On 22 December a birder named David Rankin was hiking in the Catskill mountains of upstate New York when a fellow hiker asked him what the bird that just flew off the trail was. Fortunately David had a camera because it seems unlikely that anyone would have believed his report of a Gray-crowned Rosy-Finch, a bird that is very rarely found east of the Rocky Mountains, if he hadn’t managed to get a few pictures. He spotted the bird at the summit of Black Dome Mountain, the third highest peak in the Catskills, and the report of such a rarity in New York* to the listserv set off a storm of emails.

The images above and below are the Gray-crowned Rosy-Finch Leucosticte tephrocotis at Black Dome Mountain by David Rankin. They are used with permission.

Because my parents’ house, where I was planning to spend the holidays, is only about forty minutes by car from the trailhead closest to the summit of Black Dome Mountain, I figured I was ideally positioned to make the attempt to refind the bird.  This explains how I found myself in the cold, dark, snow-filled woods at the end of Big Hollow Road near Maplecrest, New York, at just before 7 AM on Christmas Eve. The day between the initial sighting and my being prepared for the hike had seen some snow dumped on the summit of Black Dome Mountain and the temperatures had taken a dip as well. My car’s temperature gauge read 18 degrees (-8 for those of you in Celsius-land) and once the cars carrying other intrepid birders pulled up we bundled up well and prepared for our foolhardy task.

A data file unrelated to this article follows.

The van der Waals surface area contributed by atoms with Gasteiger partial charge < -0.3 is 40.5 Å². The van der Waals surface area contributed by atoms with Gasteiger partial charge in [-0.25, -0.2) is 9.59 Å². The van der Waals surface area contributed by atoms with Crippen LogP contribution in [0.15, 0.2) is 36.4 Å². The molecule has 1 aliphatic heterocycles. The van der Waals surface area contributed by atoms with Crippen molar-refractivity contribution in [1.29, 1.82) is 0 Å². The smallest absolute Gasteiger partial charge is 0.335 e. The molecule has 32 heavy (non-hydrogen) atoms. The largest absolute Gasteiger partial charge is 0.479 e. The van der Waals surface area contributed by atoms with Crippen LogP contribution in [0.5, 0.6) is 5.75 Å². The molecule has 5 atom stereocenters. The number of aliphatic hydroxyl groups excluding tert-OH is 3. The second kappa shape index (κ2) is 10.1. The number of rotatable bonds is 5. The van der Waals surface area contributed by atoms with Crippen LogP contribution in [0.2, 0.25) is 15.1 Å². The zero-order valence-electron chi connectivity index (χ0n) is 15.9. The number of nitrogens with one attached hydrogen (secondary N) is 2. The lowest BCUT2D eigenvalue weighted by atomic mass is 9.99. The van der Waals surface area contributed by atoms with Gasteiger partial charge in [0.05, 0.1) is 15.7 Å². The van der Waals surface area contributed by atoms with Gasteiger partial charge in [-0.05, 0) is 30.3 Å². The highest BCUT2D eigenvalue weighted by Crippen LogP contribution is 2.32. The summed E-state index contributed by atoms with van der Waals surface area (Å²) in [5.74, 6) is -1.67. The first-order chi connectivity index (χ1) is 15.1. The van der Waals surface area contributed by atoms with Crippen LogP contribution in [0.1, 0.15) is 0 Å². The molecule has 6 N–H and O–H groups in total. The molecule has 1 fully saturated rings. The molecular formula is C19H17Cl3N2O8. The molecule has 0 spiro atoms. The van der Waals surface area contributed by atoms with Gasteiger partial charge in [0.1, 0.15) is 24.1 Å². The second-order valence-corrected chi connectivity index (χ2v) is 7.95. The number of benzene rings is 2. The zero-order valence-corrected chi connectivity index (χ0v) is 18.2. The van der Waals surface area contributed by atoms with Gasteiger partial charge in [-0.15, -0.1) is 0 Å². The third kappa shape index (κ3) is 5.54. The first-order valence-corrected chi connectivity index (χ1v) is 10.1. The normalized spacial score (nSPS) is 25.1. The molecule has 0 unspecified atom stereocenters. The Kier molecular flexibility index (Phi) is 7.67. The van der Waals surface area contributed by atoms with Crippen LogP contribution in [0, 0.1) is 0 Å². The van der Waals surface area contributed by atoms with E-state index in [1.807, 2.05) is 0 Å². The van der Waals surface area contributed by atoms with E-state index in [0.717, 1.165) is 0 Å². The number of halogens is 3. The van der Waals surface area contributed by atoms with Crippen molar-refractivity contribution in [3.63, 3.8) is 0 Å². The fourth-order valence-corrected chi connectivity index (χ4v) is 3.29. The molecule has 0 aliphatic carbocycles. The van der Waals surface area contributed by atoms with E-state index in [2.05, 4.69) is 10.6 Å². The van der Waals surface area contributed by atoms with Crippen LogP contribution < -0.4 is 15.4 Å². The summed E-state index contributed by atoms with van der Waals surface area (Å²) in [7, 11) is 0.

Our group consisted of me, Rich Fried, who has tied the New York State big year record of 350 species this year, his daughter, Lila Fried, Jacob Drucker, Ben Goloff, Arie Gilbert, and Tait Johansson. Rob Bate and his wife, Linda, were running a bit late and planned to join us on the summit. As we prepared for the hike we (or at least I) were giddy with excitement over the chance at seeing such a great bird for New York but we (again, at least I) were also a bit concerned about the trail conditions over the two-and-a-quarter miles and 1,750 feet in elevation gain that we were about to attempt.

The trail started out with a mild incline through hemlocks along a burbling brook. A couple of Northern Ravens were croaking from the sky above us. There was very little snow at all and the hike was easy! We spished in small group of Black-capped Chickadees, a Brown Creeper, a Hairy Woodpecker, and a Downy Woodpecker. Despite the cold weather several of us took off one of our many layers of clothing as the hiking had really gotten our blood flowing. Then the trail started to climb and became very rocky and snow-covered and our crew of birders spread out further and further apart from each other. I forged on ahead, wanting to get the climbing done as quickly as possible, and was first to come to this cruel jape of a sign that some mean person had left behind for birders wishing for bird-song.

It sure looked like winter to us, no matter how far we stared in that direction…